Sowers of Hope - Admittedly a little creepy (let's just say it's abundantly clear that they're not Orthodox of any kind), but they make cute and good-quality tichels among other things.
Tznius - So many consonants right in a row, so little time. (What?) I've gotten some great tichels here, especially the Luminescence Scarf--get it before it sells out! Oh, and if you can figure out how to get the Classic 'Forget-me-not' Beret into the cart, please tell me. I really want that beret.
My Tichels - I admit to never having shopped here, but their stuff does look cute. One thing you'll figure out if you do a search for tichels on your own is that everyone seems to have the same stuff--these guys have different tichels, which makes me a happy camper.
Aliza's Boutique - I have shopped at Aliza's Boutique, and I love it. Tichel selection is spotty, but their collection of pre-tied bandanas and hats are not to be missed. The berets are so cute that one could theoretically die of cute overload just looking at them ... theoretically. Proceed with caution.
Coveryourhair.com - My interest in this website has waned as I look for more interesting finds, but it's great for basics. They have a stock of solid cotton tichels that periodically dwindles down to nothing and again is periodically replenished, so it's nice to have that source for a "nothing fancy" headcovering. They also have some videos that are handy for basic tying methods. :)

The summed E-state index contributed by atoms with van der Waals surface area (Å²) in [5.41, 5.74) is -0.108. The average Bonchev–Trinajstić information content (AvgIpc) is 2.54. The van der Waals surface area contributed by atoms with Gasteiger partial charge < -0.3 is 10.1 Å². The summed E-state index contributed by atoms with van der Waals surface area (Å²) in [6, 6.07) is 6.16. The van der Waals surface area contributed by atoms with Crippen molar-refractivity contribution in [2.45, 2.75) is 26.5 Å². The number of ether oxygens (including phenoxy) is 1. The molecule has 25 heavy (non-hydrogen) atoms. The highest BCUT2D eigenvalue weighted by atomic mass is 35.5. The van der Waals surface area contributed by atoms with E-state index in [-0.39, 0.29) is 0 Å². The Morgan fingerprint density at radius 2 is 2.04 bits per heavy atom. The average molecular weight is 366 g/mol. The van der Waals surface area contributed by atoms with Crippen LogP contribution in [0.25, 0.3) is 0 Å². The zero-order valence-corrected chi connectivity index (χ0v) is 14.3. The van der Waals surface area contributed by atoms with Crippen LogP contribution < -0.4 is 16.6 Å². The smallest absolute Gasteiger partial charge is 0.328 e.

How to Tie
Tznius has a good guide and a good variety, but they kind of overcomplicate things a little. It may be better to check the videos on Coveryourhair.com to learn.
If you're feeling more adventurous, the Style Underground has truly thrilling options. Make sure and check out this video to learn how I discovered one of my favorite songs (and I think my hair is finally long enough to do this one--woohoo!).
So there. That's the post on headcovering I've been planning to do for like a year. Hope you enjoyed it ... or at least weren't utterly scandalized by it.